CBSI Monetary Policy Stance – March 2022
Based on recent assessments of economic conditions and outlook, the Central Bank of Solomon Islands Board in its meeting on 10th March 2022 deemed it appropriate to maintain an expansionary monetary policy for the next six months to ensure an incipient recovery takes hold.
Domestic economic activity broadly remained weak since the last Monetary Policy Statement in September 2021, indicating that the economy still faces significant uncertainties and risks that are holding back recovery.
Recent economic indicators remained subdued and uneven with a broad range of indicators still struggling to recover from the economic fallout from the pandemic, as well as the November riot.
In light of these current circumstances of low inflation, low growth, uneven economic fallout across sectors, businesses and households combined with adverse impacts of the November riot and community transmission early this year, growth for 2022 is projected to further decline by -7.3%. Broad contractions across all sectors of the economy are expected to contribute to this fallout. Enormous uncertainty surrounds the forecast and if materialized will slow recovery even further.
Consumer prices averaged at -0.5% at the end of 2021 and only turned positive towards the end of the year. The latest data for December 2021 saw inflation strengthening to 2.5%, largely attributable to surging global oil prices and to a lesser extent food price increases in the second half of last year.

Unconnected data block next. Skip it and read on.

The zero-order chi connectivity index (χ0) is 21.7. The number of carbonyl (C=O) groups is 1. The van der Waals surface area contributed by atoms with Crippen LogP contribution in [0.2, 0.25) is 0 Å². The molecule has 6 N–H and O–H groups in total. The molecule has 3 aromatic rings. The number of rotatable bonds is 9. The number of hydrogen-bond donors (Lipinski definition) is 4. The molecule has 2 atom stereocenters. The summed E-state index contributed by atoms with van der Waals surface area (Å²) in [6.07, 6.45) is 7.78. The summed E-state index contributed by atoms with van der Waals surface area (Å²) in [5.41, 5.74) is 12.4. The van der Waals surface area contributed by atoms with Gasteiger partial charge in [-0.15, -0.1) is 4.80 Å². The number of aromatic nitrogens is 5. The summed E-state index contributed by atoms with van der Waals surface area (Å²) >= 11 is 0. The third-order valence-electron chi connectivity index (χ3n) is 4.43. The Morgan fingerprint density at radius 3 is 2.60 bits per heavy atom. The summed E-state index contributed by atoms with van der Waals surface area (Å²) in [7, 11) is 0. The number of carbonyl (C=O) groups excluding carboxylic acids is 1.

Subsequently, core inflation increased to 0.7% by end 2021. The Bank expects inflation to be contained within single digits in 2022. In the next six months, inflation is projected to rise to 3% in June 2022 and 3.2% by end 2022. Supply-side constraints and commodity price increases are expected to drive this upward trend. However, risks including prolonged supply disruptions and rising commodity prices could potentially increase prices beyond the inflation outlook.
In maintaining the current stance, CBSI will continue to support the economy by keeping the Cash Reserve Requirement at 5%, maintain the Bokolo Bills stock at $430 million and continue to assist exporters with the Export Finance Facility.
There is also room for bond purchasing in the secondary market. Extreme uncertainties and rising risks remain, and CBSI stands ready to act accordingly should the circumstance warrant. In light of the difficult economic circumstances, fast tracking the re-opening of the economy would help expedite economic recovery.
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